Zen Cooking For The Soul: The Temple Cuisine of Japan

The food industry is very close to my heart and I have seen it evolve with time. I believe that change is always good and the way this industry has shaped, the positive intent of the hotels and restaurants, the positive attitude of consumers towards experiencing the world cuisine, everything is heartening. I feel fortunate to be part of this wonderful and positive change.

When we are talking about the positive change in the food industry, there is one name which is right on top of the list for me – ITC Hotels. The brand ITC has done a phenomenal job in celebrating and showcasing the different cuisines of India of India and the world. Rich, traditional recipes are perfected by ITC’s Master Chefs - combining a passionate eye for detail with age-old techniques and bringing authenticity to the table of diners.

This time Edo, the award winning Japanese restaurant at ITC Gardenia has done something unimaginable. Chef Kamlesh Joshi has crafted ‘The Temple Cuisine of Japan – Shojin Ryori’ for the diners here in Bengaluru. Shojin Ryori is an exquisite vegetarian cuisine based on the concept of Ahimsa and embodies the long tradition of the Buddhist Spirit in Japan.


Ahimsa or non-violence, a fundamental tenet of Buddhism is practiced by Japanese monks in all walks of life. This is also reflected in their cuisine. It is based on seasonal Japanese ingredients and “Principle of Five”, where a meal is curated using five basic cooking methods, five tastes and five colours.

The instructions for the Zen Cook is and I quote “In preparing food, it is essential to be sincere and to respect each ingredient regardless of how coarse or fine it is.” 

I believe Chef Kamlesh has done a fine job to bring that simplicity and divine experience to us. Speaking to Chef Kamlesh about the simplicity of this cuisine and whether or not this will be accepted by the people here, who have a very different palette, he says – “We had doubts on whether or not we should introduce this cuisine but then we thought - if not now, when? Edo, being a Japanese restaurant, we though this is a fantastic idea and we believe that people would understand the concept and definitely love it.”

Talking about my experience, it was all about savouring the simple, ethereal wholesomeness of Japan’s temple cuisine, feeling the spiritual energy deep within.


We were presented with a large tray containing ten small servings which forms the Shojin Ryori – The food of a Japanese Buddhist Monk. To start with we had Umeboshi, Kappa, Takwan Oshinko (A Plum, Cucumber and Daikon Pickle), followed by Chuka Wakame, sesame marinated with seasweed. Please note that there is no rules for eating in any particular order, the sequence mentioned here is keeping in mind how they proceed with their food.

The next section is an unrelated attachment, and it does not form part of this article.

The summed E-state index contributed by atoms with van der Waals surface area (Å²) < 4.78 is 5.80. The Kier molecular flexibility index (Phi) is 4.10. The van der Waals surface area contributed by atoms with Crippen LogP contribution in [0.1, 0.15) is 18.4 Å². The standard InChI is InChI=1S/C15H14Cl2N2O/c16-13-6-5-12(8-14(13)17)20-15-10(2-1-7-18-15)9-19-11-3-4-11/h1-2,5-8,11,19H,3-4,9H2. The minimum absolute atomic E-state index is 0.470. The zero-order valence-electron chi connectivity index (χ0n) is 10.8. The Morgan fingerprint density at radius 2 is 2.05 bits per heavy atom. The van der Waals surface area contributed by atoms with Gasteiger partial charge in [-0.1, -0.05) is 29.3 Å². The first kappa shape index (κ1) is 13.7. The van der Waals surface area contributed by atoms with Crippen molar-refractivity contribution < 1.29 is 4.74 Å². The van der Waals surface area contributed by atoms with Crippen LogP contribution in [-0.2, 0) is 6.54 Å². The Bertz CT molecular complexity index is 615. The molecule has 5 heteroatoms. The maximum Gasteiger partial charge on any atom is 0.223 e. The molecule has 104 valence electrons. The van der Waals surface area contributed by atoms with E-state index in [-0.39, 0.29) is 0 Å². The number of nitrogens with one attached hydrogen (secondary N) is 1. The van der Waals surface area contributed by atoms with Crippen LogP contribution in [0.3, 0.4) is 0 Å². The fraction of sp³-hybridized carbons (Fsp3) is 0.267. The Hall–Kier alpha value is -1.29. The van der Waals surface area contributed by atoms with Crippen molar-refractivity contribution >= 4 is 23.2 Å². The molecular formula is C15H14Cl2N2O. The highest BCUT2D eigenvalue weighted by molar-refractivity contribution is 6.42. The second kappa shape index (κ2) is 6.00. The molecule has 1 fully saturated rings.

Moving on we had, Mozuku (Shiragiku Vinegar Marinated Seaweed from Okinawa). As we have appetisers in any meal, here we had a braised freeze dried tofu with sweet miso sauce (Koya tofu Sweet Miso). Next up was Japanese Sea Grapes Soy, Yuzu – This was one of the highlights of the menu, the eye-pleaser that it is will leave you spell bound by its simplicity in taste.

Koya tofu Sweet Miso

Next on the tray was Sweetend fired tofu stuffed with plum infused steamed rice which they call ‘Aburragae Yukari Gohan.’ This was another cracker of a dish.

Aburragae Yukari Gohan

This was followed by Konmbu braised Daikon with Dengaku Miso (Furofoki daikon), Sweet Potato and eggplant Tempura and Grilled shitake and Boletus Mushroom. We concluded with one of the finest clear soups ever – Suimono.


Sweet Potato and eggplant Tempura


Grilled shitake and Boletus Mushroom

The overall experience was just magical, nothing that I have ever had before or nothing that I could compare it with. It is very light and simple food, perfect for lunch that doesn’t take toll on your stomach and makes you sleepy.

This is not be missed. Experience and savour the simple, ethereal wholesomeness of this exquisite cuisine and relive the spirit of Zen cuisine at Edo, ITC Gardenia.

What    :  ‘The Temple Cuisine of Japan – Shojin Ryori’
Where :  Edo, ITC Gardenia
When   :  Till 19th August
Time     :  Lunch only (12.30 PM - 2.45 PM)
Price     :  Three Set menus available at INR 1600, INR 1800 and INR 2000 (Plus taxes)


Suman

Dreamer, Blogger, Writer, Foodie, Movie buff, Public Relations. Contributor for The New Indian Express and recently started a news publishing website 'Unkrate'.

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